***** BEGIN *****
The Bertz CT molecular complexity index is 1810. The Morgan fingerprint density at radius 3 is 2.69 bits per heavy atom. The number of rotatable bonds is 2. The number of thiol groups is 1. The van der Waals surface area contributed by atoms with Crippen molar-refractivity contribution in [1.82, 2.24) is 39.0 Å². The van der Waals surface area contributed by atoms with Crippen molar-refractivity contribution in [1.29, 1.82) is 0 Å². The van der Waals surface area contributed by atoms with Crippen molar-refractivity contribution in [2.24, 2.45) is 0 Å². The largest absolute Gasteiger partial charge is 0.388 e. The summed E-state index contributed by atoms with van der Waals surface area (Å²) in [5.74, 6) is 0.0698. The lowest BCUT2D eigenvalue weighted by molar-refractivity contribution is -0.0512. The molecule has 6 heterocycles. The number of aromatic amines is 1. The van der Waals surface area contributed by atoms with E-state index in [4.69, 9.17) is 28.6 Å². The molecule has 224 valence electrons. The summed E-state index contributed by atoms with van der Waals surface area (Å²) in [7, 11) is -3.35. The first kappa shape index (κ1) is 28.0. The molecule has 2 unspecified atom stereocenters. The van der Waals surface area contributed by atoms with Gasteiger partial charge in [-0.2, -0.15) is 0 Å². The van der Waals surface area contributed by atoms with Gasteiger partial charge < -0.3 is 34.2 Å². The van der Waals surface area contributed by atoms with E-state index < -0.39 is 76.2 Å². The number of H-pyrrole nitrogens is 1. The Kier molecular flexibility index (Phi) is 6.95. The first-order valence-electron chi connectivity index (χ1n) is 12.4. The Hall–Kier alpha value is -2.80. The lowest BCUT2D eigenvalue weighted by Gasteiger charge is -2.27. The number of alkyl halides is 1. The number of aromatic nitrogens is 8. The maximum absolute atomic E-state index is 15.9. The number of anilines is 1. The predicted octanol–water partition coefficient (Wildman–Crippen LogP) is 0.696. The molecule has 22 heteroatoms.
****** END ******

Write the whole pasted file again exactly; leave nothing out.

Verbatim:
The Bertz CT molecular complexity index is 1810. The Morgan fingerprint density at radius 3 is 2.69 bits per heavy atom. The number of rotatable bonds is 2. The number of thiol groups is 1. The van der Waals surface area contributed by atoms with Crippen molar-refractivity contribution in [1.82, 2.24) is 39.0 Å². The van der Waals surface area contributed by atoms with Crippen molar-refractivity contribution in [1.29, 1.82) is 0 Å². The van der Waals surface area contributed by atoms with Crippen molar-refractivity contribution in [2.24, 2.45) is 0 Å². The largest absolute Gasteiger partial charge is 0.388 e. The summed E-state index contributed by atoms with van der Waals surface area (Å²) in [5.74, 6) is 0.0698. The lowest BCUT2D eigenvalue weighted by molar-refractivity contribution is -0.0512. The molecule has 6 heterocycles. The number of aromatic amines is 1. The van der Waals surface area contributed by atoms with E-state index in [4.69, 9.17) is 28.6 Å². The molecule has 224 valence electrons. The summed E-state index contributed by atoms with van der Waals surface area (Å²) in [7, 11) is -3.35. The first kappa shape index (κ1) is 28.0. The molecule has 2 unspecified atom stereocenters. The van der Waals surface area contributed by atoms with Gasteiger partial charge in [-0.2, -0.15) is 0 Å². The van der Waals surface area contributed by atoms with Gasteiger partial charge < -0.3 is 34.2 Å². The van der Waals surface area contributed by atoms with E-state index < -0.39 is 76.2 Å². The number of H-pyrrole nitrogens is 1. The Kier molecular flexibility index (Phi) is 6.95. The first-order valence-electron chi connectivity index (χ1n) is 12.4. The Hall–Kier alpha value is -2.80. The lowest BCUT2D eigenvalue weighted by Gasteiger charge is -2.27. The number of alkyl halides is 1. The number of aromatic nitrogens is 8. The maximum absolute atomic E-state index is 15.9. The number of anilines is 1. The predicted octanol–water partition coefficient (Wildman–Crippen LogP) is 0.696. The molecule has 22 heteroatoms.